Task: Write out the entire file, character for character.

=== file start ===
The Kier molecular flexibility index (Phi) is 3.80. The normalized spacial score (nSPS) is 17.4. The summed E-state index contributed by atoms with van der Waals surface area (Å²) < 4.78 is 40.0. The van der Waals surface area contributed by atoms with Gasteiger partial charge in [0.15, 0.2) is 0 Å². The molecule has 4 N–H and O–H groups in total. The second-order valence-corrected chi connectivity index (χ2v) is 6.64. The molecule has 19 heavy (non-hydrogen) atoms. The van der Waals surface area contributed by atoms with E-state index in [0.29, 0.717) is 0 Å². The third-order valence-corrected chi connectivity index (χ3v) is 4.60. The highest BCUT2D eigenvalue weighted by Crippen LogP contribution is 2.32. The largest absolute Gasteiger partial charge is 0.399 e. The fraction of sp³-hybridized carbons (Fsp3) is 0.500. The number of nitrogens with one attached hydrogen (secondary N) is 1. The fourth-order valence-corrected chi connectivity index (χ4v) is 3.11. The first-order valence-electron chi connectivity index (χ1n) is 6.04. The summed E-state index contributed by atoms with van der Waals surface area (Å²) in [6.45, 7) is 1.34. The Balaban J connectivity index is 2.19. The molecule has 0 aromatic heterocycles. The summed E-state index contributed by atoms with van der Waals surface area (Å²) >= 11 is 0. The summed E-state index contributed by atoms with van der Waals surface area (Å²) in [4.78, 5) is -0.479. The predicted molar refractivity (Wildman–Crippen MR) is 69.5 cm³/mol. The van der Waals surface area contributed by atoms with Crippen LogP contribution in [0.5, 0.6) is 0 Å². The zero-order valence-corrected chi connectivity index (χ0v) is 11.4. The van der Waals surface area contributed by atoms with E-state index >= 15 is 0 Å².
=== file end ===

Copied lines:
The Kier molecular flexibility index (Phi) is 3.80. The normalized spacial score (nSPS) is 17.4. The summed E-state index contributed by atoms with van der Waals surface area (Å²) < 4.78 is 40.0. The van der Waals surface area contributed by atoms with Gasteiger partial charge in [0.15, 0.2) is 0 Å². The molecule has 4 N–H and O–H groups in total. The second-order valence-corrected chi connectivity index (χ2v) is 6.64. The molecule has 19 heavy (non-hydrogen) atoms. The van der Waals surface area contributed by atoms with E-state index in [0.29, 0.717) is 0 Å². The third-order valence-corrected chi connectivity index (χ3v) is 4.60. The highest BCUT2D eigenvalue weighted by Crippen LogP contribution is 2.32. The largest absolute Gasteiger partial charge is 0.399 e. The fraction of sp³-hybridized carbons (Fsp3) is 0.500. The number of nitrogens with one attached hydrogen (secondary N) is 1. The fourth-order valence-corrected chi connectivity index (χ4v) is 3.11. The first-order valence-electron chi connectivity index (χ1n) is 6.04. The summed E-state index contributed by atoms with van der Waals surface area (Å²) in [6.45, 7) is 1.34. The Balaban J connectivity index is 2.19. The molecule has 0 aromatic heterocycles. The summed E-state index contributed by atoms with van der Waals surface area (Å²) >= 11 is 0. The summed E-state index contributed by atoms with van der Waals surface area (Å²) in [4.78, 5) is -0.479. The predicted molar refractivity (Wildman–Crippen MR) is 69.5 cm³/mol. The van der Waals surface area contributed by atoms with Crippen LogP contribution in [0.5, 0.6) is 0 Å². The zero-order valence-corrected chi connectivity index (χ0v) is 11.4. The van der Waals surface area contributed by atoms with E-state index >= 15 is 0 Å².